A good example is the Japanese import tuners, you can take a Honda CRX turbo and further balance the engine so you free up more horsepower but at no cost to the fuel economy, in some cases, you get better fuel economy because the engine and it’s components are not fighting each other. So, effectively you can gain in three areas by doing such.

    The third area is durability, if you use quality pre-precision balanced components your engine and all the components inside the assembly will last a lot longer. The ROI is a longer lower curve but comparing it to the sharp peaks of costs associated to using OEM parts that are not precision balanced items, it’s actually a lot lower. Using items that aren’t precision tuned is asking for trouble, not only do you have a loss in horsepower and torque, fuel economy but you have a shorter life of unbalanced parts and ultimately the entire assembly (engine) has a shorter life because of this fact.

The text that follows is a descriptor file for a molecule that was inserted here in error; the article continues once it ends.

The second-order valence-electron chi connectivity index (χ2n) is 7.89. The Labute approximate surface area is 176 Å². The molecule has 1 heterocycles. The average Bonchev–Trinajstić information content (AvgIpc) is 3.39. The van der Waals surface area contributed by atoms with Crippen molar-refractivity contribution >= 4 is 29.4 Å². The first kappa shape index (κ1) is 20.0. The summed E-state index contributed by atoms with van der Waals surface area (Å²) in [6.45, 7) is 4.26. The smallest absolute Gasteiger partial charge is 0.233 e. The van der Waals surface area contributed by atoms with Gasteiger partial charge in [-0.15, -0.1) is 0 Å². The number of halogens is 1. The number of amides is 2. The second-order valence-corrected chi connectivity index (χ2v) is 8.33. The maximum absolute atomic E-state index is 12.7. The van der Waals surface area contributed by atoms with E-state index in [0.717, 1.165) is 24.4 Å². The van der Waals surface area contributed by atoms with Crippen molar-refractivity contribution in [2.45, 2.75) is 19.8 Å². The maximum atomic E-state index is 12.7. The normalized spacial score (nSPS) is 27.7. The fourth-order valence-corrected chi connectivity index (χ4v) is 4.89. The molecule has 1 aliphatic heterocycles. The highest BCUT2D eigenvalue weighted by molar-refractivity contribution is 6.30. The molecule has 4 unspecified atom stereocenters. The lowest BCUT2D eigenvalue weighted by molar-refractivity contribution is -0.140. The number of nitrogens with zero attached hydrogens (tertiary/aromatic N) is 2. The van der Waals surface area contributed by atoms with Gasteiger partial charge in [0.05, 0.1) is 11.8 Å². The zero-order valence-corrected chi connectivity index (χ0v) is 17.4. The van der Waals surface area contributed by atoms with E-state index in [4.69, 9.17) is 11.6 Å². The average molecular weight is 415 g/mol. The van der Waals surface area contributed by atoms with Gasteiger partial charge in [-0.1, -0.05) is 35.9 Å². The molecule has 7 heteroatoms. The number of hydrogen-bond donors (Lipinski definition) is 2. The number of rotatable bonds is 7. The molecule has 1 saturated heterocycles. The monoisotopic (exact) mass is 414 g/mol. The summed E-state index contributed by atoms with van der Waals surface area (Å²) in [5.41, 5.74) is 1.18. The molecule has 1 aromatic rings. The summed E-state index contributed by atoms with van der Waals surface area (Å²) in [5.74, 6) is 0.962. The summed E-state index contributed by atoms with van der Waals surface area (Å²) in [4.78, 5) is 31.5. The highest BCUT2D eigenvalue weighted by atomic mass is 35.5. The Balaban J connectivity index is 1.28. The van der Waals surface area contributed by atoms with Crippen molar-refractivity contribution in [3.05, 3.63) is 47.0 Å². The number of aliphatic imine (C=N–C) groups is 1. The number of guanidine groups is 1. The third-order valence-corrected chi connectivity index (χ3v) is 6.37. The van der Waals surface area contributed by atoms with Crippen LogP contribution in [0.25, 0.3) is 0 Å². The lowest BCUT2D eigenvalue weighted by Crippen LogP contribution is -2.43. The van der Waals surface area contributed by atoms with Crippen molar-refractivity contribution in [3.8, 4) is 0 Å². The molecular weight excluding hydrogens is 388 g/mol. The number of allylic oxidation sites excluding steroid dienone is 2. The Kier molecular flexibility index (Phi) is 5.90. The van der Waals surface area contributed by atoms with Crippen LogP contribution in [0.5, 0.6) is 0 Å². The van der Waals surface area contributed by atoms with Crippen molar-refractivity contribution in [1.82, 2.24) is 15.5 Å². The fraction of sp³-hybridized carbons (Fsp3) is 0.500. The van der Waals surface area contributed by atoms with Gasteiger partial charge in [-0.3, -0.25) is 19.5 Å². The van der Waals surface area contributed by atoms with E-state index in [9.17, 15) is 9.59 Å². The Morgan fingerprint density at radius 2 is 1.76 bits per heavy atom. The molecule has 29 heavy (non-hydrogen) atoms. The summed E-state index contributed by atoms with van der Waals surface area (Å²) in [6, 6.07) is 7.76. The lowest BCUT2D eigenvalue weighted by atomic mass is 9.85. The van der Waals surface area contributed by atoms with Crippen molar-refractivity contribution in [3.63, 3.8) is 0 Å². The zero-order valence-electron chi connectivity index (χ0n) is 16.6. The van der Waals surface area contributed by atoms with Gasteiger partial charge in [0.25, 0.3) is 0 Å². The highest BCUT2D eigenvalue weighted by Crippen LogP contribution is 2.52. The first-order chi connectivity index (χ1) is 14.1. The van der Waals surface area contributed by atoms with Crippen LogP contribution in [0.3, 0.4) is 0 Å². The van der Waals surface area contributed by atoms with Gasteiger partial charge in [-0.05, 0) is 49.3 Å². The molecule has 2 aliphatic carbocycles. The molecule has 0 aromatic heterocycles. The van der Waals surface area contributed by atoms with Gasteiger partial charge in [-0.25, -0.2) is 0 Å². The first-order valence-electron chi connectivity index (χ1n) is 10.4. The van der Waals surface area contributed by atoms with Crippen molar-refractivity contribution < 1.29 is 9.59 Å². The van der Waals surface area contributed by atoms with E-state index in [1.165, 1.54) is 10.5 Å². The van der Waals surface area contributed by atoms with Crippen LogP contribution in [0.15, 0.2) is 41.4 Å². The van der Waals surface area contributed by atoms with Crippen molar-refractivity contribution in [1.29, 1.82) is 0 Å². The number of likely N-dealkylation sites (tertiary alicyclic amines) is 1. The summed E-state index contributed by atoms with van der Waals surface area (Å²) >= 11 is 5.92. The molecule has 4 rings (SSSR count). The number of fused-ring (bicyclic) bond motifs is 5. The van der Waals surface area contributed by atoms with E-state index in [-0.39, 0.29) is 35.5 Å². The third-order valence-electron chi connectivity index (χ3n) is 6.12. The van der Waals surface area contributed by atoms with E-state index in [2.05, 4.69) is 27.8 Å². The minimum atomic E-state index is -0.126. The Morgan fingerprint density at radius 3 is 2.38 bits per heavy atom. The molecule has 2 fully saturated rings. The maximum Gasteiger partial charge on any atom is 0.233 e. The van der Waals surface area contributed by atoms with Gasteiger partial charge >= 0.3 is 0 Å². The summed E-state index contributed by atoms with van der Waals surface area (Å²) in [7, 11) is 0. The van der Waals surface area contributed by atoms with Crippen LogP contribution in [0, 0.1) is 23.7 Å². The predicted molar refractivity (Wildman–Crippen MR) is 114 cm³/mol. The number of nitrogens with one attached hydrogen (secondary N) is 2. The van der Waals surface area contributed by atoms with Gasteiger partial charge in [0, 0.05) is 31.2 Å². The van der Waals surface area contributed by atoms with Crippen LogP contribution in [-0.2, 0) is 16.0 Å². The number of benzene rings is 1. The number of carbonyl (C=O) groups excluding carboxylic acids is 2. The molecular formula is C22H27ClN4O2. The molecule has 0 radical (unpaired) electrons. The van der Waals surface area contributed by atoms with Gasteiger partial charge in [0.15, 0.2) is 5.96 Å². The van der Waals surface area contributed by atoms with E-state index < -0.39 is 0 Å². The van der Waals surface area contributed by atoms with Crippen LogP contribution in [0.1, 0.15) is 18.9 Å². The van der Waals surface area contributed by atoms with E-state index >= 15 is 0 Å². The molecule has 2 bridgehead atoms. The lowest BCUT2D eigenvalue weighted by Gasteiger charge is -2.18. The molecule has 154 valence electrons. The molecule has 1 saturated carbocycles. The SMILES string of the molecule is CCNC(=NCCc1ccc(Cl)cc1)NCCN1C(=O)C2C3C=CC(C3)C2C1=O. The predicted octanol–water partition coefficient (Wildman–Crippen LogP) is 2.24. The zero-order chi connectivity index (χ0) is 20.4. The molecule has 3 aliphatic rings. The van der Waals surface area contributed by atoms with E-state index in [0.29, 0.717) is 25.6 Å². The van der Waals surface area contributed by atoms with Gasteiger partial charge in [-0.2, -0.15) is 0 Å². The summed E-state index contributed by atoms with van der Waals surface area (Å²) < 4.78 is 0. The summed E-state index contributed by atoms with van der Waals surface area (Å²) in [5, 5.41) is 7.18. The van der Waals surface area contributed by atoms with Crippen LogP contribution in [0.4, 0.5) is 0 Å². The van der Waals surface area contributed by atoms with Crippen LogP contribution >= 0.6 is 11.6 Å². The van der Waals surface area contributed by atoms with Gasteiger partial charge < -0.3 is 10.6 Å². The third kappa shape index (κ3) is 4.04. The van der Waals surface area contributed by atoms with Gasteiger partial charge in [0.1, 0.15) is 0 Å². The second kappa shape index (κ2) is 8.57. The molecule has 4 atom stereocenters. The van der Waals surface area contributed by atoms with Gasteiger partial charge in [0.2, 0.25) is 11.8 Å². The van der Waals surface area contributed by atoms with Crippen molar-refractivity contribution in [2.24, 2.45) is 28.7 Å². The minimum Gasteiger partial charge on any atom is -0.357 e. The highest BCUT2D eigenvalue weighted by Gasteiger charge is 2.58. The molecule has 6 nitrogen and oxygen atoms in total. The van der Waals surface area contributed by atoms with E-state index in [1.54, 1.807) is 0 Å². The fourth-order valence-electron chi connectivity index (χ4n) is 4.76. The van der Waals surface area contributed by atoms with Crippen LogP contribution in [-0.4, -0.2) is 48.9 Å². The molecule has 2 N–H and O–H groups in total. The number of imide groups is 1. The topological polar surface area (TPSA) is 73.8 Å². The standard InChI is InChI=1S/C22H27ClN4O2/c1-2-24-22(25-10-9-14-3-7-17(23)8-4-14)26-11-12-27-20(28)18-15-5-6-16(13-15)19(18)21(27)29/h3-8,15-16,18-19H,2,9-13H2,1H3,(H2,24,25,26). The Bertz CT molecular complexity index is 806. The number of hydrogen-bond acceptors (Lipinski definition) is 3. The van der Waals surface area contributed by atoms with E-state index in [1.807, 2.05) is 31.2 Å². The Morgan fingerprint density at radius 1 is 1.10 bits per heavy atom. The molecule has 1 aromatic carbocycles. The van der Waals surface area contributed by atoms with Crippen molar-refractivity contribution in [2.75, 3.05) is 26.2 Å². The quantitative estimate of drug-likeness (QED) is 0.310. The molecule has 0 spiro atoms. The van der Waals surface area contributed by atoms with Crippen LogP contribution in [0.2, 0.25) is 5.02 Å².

It’s interesting to note, to take an engine that has electronic valve timing and then try to remove the EVT, to run it as a normal engine, it has horrendous problems and you will notice the engine isn’t mechanically balanced from the onset.

    The irony of this situation is that I am an Electronic Engineer but I don’t like electronics covering bad mechanical operations and/or design. EVT should be an additional option for more performance rather than a requirement for operation.

    Above all, I love mechanical excellence, next comes electrical and electronic excellence, then the marriage between the two. That’s what turns my crank (mechanical pun intended). Although, I have to admit, I love the classic cars without all the complex electronics equally as much. It’s all about the commitment to quality and pride in your work.